Due to the potential impact of COVID-19 on public health, the Thaler Holocaust Memorial Fund has cancelled our event with Michael Bornstein and Debbie Holinstat. We hope to reschedule their appearance at an appropriate time later this year or next year.
The Thaler Holocaust Remembrance Fund welcomes back to Eastern Iowa Yom HaShoah Guest Speakers, Michael Bornstein and his daughter, Debbie Holinstat in March 2020, the authors of Survivors Club: The True Story of a Very Young Prisoner of Auschwitz.
The authors will be speaking at Coe College, Cornell College, Mount Mercy University and Kirkwood Community College between March 29 and April 1
See below for venues, dates and times.
For 70 years, Holocaust survivor Michael Bornstein chose to stay silent about his story. He spotted the photo of his four-year-old self on book covers, museum walls and even in news footage used on major news networks every year as they acknowledged Holocaust Remembrance Day. Yet he was nervous about stepping forward to identity himself as the boy in the footage from Auschwitz because there was so much he could not remember. Then a document was discovered at a museum in Israel that revealed a stunning detail about his survival. Michael knew he had to share what he’d learned.
Together with his daughter Debbie Bornstein Holinstat, a broadcast news producer who started her career in Iowa in the 1990s, they began to dig for more information and planned to write a book. But even they never guessed the family secrets they’d uncover as they researched for their book, Survivors Club, released March 7, 2017 (Farrar, Straus & Giroux/Macmillan)
Now, armed with new information about his survival, and against a backdrop of rising anti-Semitic crimes nationwide, Michael and Debbie are eager to share what they’ve learned. The father-daughter team have appeared on CBS Sunday Morning, MSNBC, NPR, Yahoo News, NBC affiliates in Chicago, New York and Washington, DC, Time Magazine for Kids and many other news outlets. They speak regularly at schools, charity events and legal functions – reminding listeners of what can happen when discrimination is ignored. Silent for 70 years, Michael is committed to ensuring that future generations never forget the atrocities of the Holocaust, never discount the value of optimism and never underestimate the power of a parent’s love.
Michael Bornstein is one of the youngest survivors of the Auschwitz concentration camp, having withstood seven horrifying months as a four-year-old. This could be considered nothing short of a miracle, when many other children often survived only weeks. Bornstein was carried out of the camp by his grandmother in 1945, and spent much of his life trying to put the experience behind him. In a 2017 interview with Esquire magazine, Michael’s daughter and co-author, Debbie Holinstat, talked about her father’s long silence.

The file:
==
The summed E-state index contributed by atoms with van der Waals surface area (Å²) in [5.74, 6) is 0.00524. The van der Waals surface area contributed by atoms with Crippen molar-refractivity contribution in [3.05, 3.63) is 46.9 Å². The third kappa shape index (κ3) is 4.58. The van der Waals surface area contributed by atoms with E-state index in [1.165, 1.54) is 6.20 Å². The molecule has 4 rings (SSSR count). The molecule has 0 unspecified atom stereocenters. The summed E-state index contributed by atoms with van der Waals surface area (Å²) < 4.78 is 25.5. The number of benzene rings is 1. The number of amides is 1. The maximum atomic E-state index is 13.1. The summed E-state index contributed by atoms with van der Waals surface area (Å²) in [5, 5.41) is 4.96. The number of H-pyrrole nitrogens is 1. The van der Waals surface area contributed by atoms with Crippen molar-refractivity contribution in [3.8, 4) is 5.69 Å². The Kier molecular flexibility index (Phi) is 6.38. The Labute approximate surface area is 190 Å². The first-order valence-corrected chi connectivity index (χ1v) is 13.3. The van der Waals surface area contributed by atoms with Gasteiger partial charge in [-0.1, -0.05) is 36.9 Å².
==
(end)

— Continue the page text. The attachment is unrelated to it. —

“There were years where we asked questions, my siblings and I, and asked and asked and we would always get the same answer. “Well, I don’t know what I remember and what I think I remember,” which my father still says, and that’s OK. But there was more to learn, and he really didn’t want us digging…. I respected that. But it was very frustrating to be shielded from something that I felt was important to know, and I’m really proud now to know that my father so readily speaks about it.”
Bornstein came to realize that only by sharing his story could he play a role in educating future generations and keeping the memory of what happened in the Nazi death camps alive. The Survivors Club, a memoir of his imprisonment and life after Auschwitz, was inspired in part by discovering an image of himself as a four-year-old prisoner on a Holocaust denial website. Michael told Publishers Weekly:
“When I saw that, I slammed my hand down. It’s ridiculous to make comments like that. Over one million people were killed in Auschwitz alone. But I guess they have an audience. The other reason is that my children and grandchildren implored me to talk about it more.”
“My mother told a story of what happened at Auschwitz. The normal survival rate for children was about two weeks. But I managed to survive. One reason was my mother. In the children’s bunk, the older children were also starving. They took my bread away. My mother came into my bunk, giving me some of her bread and soup. But she was beaten over the head. She showed us the marks on her forehead. There were other instances. When the Nazis came into Żarki, they had a whole family dig a grave. Then they had them huddle together and shot them and put them in the grave. It’s startling to imagine, but it happened.”
Michael and Debbie will share Michael’s story with Iowans as part of their ongoing effort to educate people of all ages, and inspire them to take action to prevent history from repeating itself. When her dad gave her the go-ahead to share his history publicly, neither of them knew how many surprises remained to be learned about his survival. Debbie and her entire family take comfort in knowing that as first-hand Holocaust accounts from aging survivors fade away fast – this story will not.
About Michael and Debbie
Six years after his liberation, Michael Bornstein immigrated to the United States. Michael graduated from Fordham University, earned his Ph.D. from the University of Iowa, and worked in pharmaceutical research and development for more than forty years. Now retired, Michael lives with his wife in New York City and speaks frequently to schools and other groups about his experiences in the Holocaust.
Debbie Holinstat has spent her career writing for some of the biggest names in broadcast news, including Lester Holt of NBC Nightly News, CNN’s Ashleigh Banfield and the Today Show’s Natalie Morales. She is also a freelance corporate media coach. But her greatest professional reward has come from writing alongside her own father, Michael Bornstein, as they collaborated on Survivors Club.V